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Ganapati Chakraborty: the Indian pioneer of professional magic was a Bengali - GetBengal story

14 July, 2023 11:07:10
Ganapati Chakraborty: the Indian pioneer of professional magic was a Bengali - GetBengal story

Ganapati Chakraborty, the first practitioner of modern magic in Bengal

In ancient times, Indian magicians were often considered workers of legitimate mystical miracles, not simply entertainers. Just like Jean-Eugène Robert-HoudinI, who is considered a pioneer of 19th-century modern entertainment magic as a theatrical art form, Ganapati Chakraborty was the pioneer of professional magic in Bengal, as well as India. He was the mentor of P.C Sorcar (Sr.) and K. Lal, who broke into the Western magic scene with all the glamour and hype and went on to reign the world of magic, till then a predominantly Ango-Saxon domain. It is a pity that we have erased from our memory the contribution of their guru and one of the greatest wizards of India, Ganapati Chakraborty. He trained and exported two of our legendary illusionists to conquer the West with their brilliant ‘Indrajaal’ magic.

Ganapati Chakraborty was born in 1858 in a landed aristocratic family in Chatra village near Serampore, Hooghly district. His father, Mahendranath Chakraborty, was a devout Brahmin who was inclined towards classical music and was a deft Pakhwaz player who encouraged little Ganapati to train in music. The boy picked up playing percussion instruments quite fast and often accompanied his father on the tabla. Ganapati never liked formal regimental education and yearned to do something adventurous and creative. Ramananda Pal's Natya Samaj theater troupe of Darjipara (in North Calcutta) was quite popular then. Ganapati met Kshetrapal Basak, his mentor, who initiated him into the world of magic. This opened a completely new world for the teenager.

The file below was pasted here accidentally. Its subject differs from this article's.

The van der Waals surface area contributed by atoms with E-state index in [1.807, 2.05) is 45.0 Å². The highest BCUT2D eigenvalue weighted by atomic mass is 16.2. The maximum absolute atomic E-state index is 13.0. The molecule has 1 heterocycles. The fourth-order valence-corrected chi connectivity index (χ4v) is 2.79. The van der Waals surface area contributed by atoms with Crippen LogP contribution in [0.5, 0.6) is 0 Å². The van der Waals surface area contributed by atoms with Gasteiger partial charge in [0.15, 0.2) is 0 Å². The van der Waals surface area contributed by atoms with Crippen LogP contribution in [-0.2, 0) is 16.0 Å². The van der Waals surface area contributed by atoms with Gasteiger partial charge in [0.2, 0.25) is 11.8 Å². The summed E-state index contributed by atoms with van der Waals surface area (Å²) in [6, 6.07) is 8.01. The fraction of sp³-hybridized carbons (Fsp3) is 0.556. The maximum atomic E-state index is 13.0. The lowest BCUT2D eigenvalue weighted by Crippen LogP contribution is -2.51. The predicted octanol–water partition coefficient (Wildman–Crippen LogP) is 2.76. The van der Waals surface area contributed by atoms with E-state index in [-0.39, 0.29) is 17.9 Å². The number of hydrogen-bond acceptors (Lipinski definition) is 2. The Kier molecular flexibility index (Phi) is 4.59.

Magician Ganapati Chakraborty in his well-known "Kangsha Karagar" act in the 1900s

Later, he met Jawaharlal Dhar, another conjurer, who took Chakraborty under his wings. Ganapati picked up different tricks and mesmerized his sole audience, his childhood friend, Manindranath Laha. Both the boys were completely under the spell of magic as it were and decided to run away from home and take up magic as a full-time profession. Both were 17 years old at that time. 

Manindra was good in studies and after the initial euphoria of a nomadic life full of adventure tapered off, he went back home but Ganapati stuck to his guns. He spent months with mendicants, travelling with fakirs and sadhus, living in makeshift shanties, and serving them in his quest to master the art of sorcery from them. He was gradually succeeding in his venture, infiltrating into the strange and exclusive world of occult practices and wizardry. He travelled with a group of sadhus to Tarapeeth in Birbhum, known for its Tantrik temple of Tara Maa and its adjoining cremation grounds where sadhana was performed and met the great ascetic, Sadhak Bamakshyapa. 

After his return to Calcutta, Ganapati would hand out with friends and admirers at Srikrishna Library at the intersection of Chitpur Road and Beadon Street in North Kolkata, enthralling them with his sorcery. An audience steeped in bigotry often regarded his clever and skillful conjuring tricks as black magic. His lean profile with a pointed mustache, and sharp but slightly squinted eyes made him the subject of speculation and he was often believed to be the Devil’s adjutant with demonic powers whose one hostile stare could ruin those who dared to antagonize him.